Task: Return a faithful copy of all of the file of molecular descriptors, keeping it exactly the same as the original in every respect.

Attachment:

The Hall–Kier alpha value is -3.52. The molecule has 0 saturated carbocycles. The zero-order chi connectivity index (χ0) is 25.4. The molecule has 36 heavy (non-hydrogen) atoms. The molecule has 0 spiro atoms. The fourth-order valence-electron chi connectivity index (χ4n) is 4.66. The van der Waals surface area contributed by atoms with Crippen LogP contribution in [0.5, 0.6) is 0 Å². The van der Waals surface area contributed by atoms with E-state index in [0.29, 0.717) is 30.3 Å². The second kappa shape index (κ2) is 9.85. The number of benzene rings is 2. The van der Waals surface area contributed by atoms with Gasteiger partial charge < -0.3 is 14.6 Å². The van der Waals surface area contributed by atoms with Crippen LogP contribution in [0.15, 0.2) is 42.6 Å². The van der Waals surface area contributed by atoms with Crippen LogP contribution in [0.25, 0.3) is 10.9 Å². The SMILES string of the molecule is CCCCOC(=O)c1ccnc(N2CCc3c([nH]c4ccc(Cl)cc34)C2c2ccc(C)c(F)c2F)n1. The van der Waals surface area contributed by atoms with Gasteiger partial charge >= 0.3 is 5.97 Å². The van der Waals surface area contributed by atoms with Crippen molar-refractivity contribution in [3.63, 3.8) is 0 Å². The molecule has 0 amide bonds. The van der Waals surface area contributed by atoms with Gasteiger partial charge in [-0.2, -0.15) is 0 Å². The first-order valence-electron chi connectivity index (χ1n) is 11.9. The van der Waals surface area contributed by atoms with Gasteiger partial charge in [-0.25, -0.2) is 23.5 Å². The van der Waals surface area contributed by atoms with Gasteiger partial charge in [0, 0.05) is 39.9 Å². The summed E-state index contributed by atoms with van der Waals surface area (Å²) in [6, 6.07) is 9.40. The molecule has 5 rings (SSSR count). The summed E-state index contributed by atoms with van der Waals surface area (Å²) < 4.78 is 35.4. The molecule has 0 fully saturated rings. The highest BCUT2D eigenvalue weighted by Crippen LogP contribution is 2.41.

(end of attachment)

The Hall–Kier alpha value is -3.52. The molecule has 0 saturated carbocycles. The zero-order chi connectivity index (χ0) is 25.4. The molecule has 36 heavy (non-hydrogen) atoms. The molecule has 0 spiro atoms. The fourth-order valence-electron chi connectivity index (χ4n) is 4.66. The van der Waals surface area contributed by atoms with Crippen LogP contribution in [0.5, 0.6) is 0 Å². The van der Waals surface area contributed by atoms with E-state index in [0.29, 0.717) is 30.3 Å². The second kappa shape index (κ2) is 9.85. The number of benzene rings is 2. The van der Waals surface area contributed by atoms with Gasteiger partial charge < -0.3 is 14.6 Å². The van der Waals surface area contributed by atoms with Crippen LogP contribution in [0.15, 0.2) is 42.6 Å². The van der Waals surface area contributed by atoms with Crippen LogP contribution in [0.25, 0.3) is 10.9 Å². The SMILES string of the molecule is CCCCOC(=O)c1ccnc(N2CCc3c([nH]c4ccc(Cl)cc34)C2c2ccc(C)c(F)c2F)n1. The van der Waals surface area contributed by atoms with Gasteiger partial charge >= 0.3 is 5.97 Å². The van der Waals surface area contributed by atoms with Crippen molar-refractivity contribution in [3.63, 3.8) is 0 Å². The molecule has 0 amide bonds. The van der Waals surface area contributed by atoms with Gasteiger partial charge in [-0.2, -0.15) is 0 Å². The first-order valence-electron chi connectivity index (χ1n) is 11.9. The van der Waals surface area contributed by atoms with Gasteiger partial charge in [-0.25, -0.2) is 23.5 Å². The van der Waals surface area contributed by atoms with Gasteiger partial charge in [0, 0.05) is 39.9 Å². The summed E-state index contributed by atoms with van der Waals surface area (Å²) in [6, 6.07) is 9.40. The molecule has 5 rings (SSSR count). The summed E-state index contributed by atoms with van der Waals surface area (Å²) < 4.78 is 35.4. The molecule has 0 fully saturated rings. The highest BCUT2D eigenvalue weighted by Crippen LogP contribution is 2.41.